Claude Monet and His Water Lilies
French artist Claude Monet (1840-1926) is acclaimed as a leader of the Impressionist art movement, a nature lover, and an introspective, experimental painter. Working from direct observation, Monet utilized nature as the inspiration for and subject of his compositions. The artist was a leading advocate of plein air (open air) painting, a practice that increased in popularity as Monet and other French painters of the era explored how the transitory qualities of light and color could characterize the very essence of the visible world. Experimenting with variously focused daubs of color and texture, Monet sought to portray the visual effects of light as observed in natural settings as well as in the built environment. Of the many subjects depicted in his canvases, aquatic landscapes were his favorite.
Begun in the late 1890s, Monet’s series of images depicting the water lilies of his garden at Giverny consumed the artist during the latter portion of his career. The 250 paintings, ranging from easel- to mural-sized compositions, vividly capture the play of water’s fluid form. Broken reflections, undulations, placid surfaces, ripples, and swirls hint at the subtlety, depth, and vitality that characterize this essential element. The larger works from this sequence form the artist’s Grand Decorations (c.1915 – 1926), a program of monumental decorative water lily paintings of which forty-one panels survive. Collectively conceived as the culmination of Monet’s oeuvre, a selection of the works was donated by the artist to the nation of France.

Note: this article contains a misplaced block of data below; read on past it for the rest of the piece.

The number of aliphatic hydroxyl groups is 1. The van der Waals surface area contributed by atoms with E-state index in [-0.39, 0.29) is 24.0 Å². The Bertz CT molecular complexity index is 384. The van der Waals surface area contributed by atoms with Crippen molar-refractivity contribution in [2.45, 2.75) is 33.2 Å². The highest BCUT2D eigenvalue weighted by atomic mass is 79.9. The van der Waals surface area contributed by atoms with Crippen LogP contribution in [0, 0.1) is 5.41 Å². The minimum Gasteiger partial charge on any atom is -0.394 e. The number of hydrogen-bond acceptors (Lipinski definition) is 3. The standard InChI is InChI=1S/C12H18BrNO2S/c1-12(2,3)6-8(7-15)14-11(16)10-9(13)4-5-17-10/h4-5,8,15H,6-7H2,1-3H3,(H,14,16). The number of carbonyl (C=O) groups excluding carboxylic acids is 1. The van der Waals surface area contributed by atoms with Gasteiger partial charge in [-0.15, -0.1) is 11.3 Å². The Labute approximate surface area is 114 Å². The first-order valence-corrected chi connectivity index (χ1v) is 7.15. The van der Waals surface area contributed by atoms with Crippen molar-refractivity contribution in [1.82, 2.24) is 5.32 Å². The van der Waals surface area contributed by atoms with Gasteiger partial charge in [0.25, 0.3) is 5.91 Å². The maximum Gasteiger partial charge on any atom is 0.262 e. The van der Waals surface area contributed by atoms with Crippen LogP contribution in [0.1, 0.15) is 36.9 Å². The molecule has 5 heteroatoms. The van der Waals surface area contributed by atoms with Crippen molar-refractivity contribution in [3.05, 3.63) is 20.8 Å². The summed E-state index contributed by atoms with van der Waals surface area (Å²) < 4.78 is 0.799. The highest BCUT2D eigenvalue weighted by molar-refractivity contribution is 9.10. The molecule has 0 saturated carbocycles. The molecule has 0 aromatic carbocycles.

The Saint Louis Art Museum’s iconic Water Lilies painting is part of the extensive cycle of Grand Decorations. Composed alongside complementary canvases currently in the collections of The Nelson-Atkins Museum of Art and The Cleveland Museum of Art, the three works originally formed a triptych. When unified as an ensemble the triptych very much expresses Monet’s idea of an immersive experience, yet each painting also functions individually as a self-contained work. The St. Louis Water Lilies, the centerpiece of the grouping, portrays nature as a place in which color and light dissolve the boundaries of time, thereby uniting two of Monet’s many pursuits: gardening and painting.